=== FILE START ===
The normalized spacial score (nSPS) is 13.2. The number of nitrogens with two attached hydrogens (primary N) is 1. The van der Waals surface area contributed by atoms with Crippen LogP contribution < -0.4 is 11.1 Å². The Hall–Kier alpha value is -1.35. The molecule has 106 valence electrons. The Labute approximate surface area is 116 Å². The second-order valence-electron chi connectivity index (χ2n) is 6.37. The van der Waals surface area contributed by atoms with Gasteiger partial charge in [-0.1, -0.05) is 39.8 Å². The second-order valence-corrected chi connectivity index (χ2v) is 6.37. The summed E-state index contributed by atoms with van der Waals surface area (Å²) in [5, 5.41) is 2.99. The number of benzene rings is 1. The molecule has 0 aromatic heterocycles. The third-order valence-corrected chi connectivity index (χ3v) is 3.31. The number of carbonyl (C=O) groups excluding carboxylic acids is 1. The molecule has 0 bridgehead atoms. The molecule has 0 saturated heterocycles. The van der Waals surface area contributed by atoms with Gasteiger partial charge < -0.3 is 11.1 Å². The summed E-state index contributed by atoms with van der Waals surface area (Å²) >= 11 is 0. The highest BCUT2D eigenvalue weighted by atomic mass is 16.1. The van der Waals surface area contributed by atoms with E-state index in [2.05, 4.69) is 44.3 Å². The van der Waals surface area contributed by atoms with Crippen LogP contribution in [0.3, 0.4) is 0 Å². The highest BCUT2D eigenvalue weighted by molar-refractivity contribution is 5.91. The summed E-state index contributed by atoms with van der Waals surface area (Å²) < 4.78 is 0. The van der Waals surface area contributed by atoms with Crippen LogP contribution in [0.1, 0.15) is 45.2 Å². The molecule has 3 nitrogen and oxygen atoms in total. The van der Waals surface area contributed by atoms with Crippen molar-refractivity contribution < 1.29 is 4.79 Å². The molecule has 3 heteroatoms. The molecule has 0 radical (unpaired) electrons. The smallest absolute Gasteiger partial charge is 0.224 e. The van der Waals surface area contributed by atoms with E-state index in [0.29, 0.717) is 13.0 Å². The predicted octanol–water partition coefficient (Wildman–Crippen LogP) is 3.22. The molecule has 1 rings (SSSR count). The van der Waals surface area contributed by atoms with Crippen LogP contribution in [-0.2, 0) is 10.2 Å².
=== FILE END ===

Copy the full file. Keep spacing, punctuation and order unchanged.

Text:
The normalized spacial score (nSPS) is 13.2. The number of nitrogens with two attached hydrogens (primary N) is 1. The van der Waals surface area contributed by atoms with Crippen LogP contribution < -0.4 is 11.1 Å². The Hall–Kier alpha value is -1.35. The molecule has 106 valence electrons. The Labute approximate surface area is 116 Å². The second-order valence-electron chi connectivity index (χ2n) is 6.37. The van der Waals surface area contributed by atoms with Gasteiger partial charge in [-0.1, -0.05) is 39.8 Å². The second-order valence-corrected chi connectivity index (χ2v) is 6.37. The summed E-state index contributed by atoms with van der Waals surface area (Å²) in [5, 5.41) is 2.99. The number of benzene rings is 1. The molecule has 0 aromatic heterocycles. The third-order valence-corrected chi connectivity index (χ3v) is 3.31. The number of carbonyl (C=O) groups excluding carboxylic acids is 1. The molecule has 0 bridgehead atoms. The molecule has 0 saturated heterocycles. The van der Waals surface area contributed by atoms with Gasteiger partial charge < -0.3 is 11.1 Å². The summed E-state index contributed by atoms with van der Waals surface area (Å²) >= 11 is 0. The highest BCUT2D eigenvalue weighted by atomic mass is 16.1. The van der Waals surface area contributed by atoms with E-state index in [2.05, 4.69) is 44.3 Å². The van der Waals surface area contributed by atoms with Crippen LogP contribution in [0.3, 0.4) is 0 Å². The highest BCUT2D eigenvalue weighted by molar-refractivity contribution is 5.91. The summed E-state index contributed by atoms with van der Waals surface area (Å²) < 4.78 is 0. The van der Waals surface area contributed by atoms with Crippen LogP contribution in [0.1, 0.15) is 45.2 Å². The molecule has 3 nitrogen and oxygen atoms in total. The van der Waals surface area contributed by atoms with Crippen molar-refractivity contribution < 1.29 is 4.79 Å². The molecule has 3 heteroatoms. The molecule has 0 radical (unpaired) electrons. The smallest absolute Gasteiger partial charge is 0.224 e. The van der Waals surface area contributed by atoms with E-state index in [0.29, 0.717) is 13.0 Å². The predicted octanol–water partition coefficient (Wildman–Crippen LogP) is 3.22. The molecule has 1 rings (SSSR count). The van der Waals surface area contributed by atoms with Crippen LogP contribution in [-0.2, 0) is 10.2 Å².